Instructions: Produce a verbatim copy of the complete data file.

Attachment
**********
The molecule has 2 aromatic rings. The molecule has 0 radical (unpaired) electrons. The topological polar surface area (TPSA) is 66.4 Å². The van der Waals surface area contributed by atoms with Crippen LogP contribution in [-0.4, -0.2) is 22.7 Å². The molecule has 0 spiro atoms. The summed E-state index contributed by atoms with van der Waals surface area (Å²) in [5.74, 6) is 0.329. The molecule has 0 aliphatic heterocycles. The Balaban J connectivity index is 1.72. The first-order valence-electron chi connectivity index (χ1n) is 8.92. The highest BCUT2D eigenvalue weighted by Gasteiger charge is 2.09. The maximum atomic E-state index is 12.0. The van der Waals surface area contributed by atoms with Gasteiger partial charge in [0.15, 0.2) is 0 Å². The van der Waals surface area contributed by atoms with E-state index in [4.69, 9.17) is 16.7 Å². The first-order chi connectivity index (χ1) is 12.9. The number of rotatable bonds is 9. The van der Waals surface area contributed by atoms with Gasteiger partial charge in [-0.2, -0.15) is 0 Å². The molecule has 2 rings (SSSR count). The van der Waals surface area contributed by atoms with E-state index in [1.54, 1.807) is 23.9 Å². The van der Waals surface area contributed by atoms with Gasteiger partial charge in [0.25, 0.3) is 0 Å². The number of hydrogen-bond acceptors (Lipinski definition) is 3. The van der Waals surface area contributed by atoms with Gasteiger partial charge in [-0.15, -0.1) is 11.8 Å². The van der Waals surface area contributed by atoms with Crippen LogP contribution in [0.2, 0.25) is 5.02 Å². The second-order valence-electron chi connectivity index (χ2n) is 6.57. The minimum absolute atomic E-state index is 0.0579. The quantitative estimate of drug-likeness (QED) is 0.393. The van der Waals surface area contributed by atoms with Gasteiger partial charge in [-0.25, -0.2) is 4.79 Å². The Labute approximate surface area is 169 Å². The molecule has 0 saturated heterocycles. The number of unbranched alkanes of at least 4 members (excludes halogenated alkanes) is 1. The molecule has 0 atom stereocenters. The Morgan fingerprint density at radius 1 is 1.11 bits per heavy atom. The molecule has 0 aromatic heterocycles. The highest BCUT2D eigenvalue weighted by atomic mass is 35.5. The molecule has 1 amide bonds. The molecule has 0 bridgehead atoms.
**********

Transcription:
The molecule has 2 aromatic rings. The molecule has 0 radical (unpaired) electrons. The topological polar surface area (TPSA) is 66.4 Å². The van der Waals surface area contributed by atoms with Crippen LogP contribution in [-0.4, -0.2) is 22.7 Å². The molecule has 0 spiro atoms. The summed E-state index contributed by atoms with van der Waals surface area (Å²) in [5.74, 6) is 0.329. The molecule has 0 aliphatic heterocycles. The Balaban J connectivity index is 1.72. The first-order valence-electron chi connectivity index (χ1n) is 8.92. The highest BCUT2D eigenvalue weighted by Gasteiger charge is 2.09. The maximum atomic E-state index is 12.0. The van der Waals surface area contributed by atoms with Gasteiger partial charge in [0.15, 0.2) is 0 Å². The van der Waals surface area contributed by atoms with E-state index in [4.69, 9.17) is 16.7 Å². The first-order chi connectivity index (χ1) is 12.9. The number of rotatable bonds is 9. The van der Waals surface area contributed by atoms with Gasteiger partial charge in [-0.2, -0.15) is 0 Å². The molecule has 2 rings (SSSR count). The van der Waals surface area contributed by atoms with E-state index in [1.54, 1.807) is 23.9 Å². The van der Waals surface area contributed by atoms with Gasteiger partial charge in [0.25, 0.3) is 0 Å². The number of hydrogen-bond acceptors (Lipinski definition) is 3. The van der Waals surface area contributed by atoms with Gasteiger partial charge in [-0.15, -0.1) is 11.8 Å². The van der Waals surface area contributed by atoms with Crippen LogP contribution in [0.2, 0.25) is 5.02 Å². The second-order valence-electron chi connectivity index (χ2n) is 6.57. The minimum absolute atomic E-state index is 0.0579. The quantitative estimate of drug-likeness (QED) is 0.393. The van der Waals surface area contributed by atoms with Gasteiger partial charge in [-0.25, -0.2) is 4.79 Å². The Labute approximate surface area is 169 Å². The molecule has 0 saturated heterocycles. The number of unbranched alkanes of at least 4 members (excludes halogenated alkanes) is 1. The molecule has 0 atom stereocenters. The Morgan fingerprint density at radius 1 is 1.11 bits per heavy atom. The molecule has 0 aromatic heterocycles. The highest BCUT2D eigenvalue weighted by atomic mass is 35.5. The molecule has 1 amide bonds. The molecule has 0 bridgehead atoms.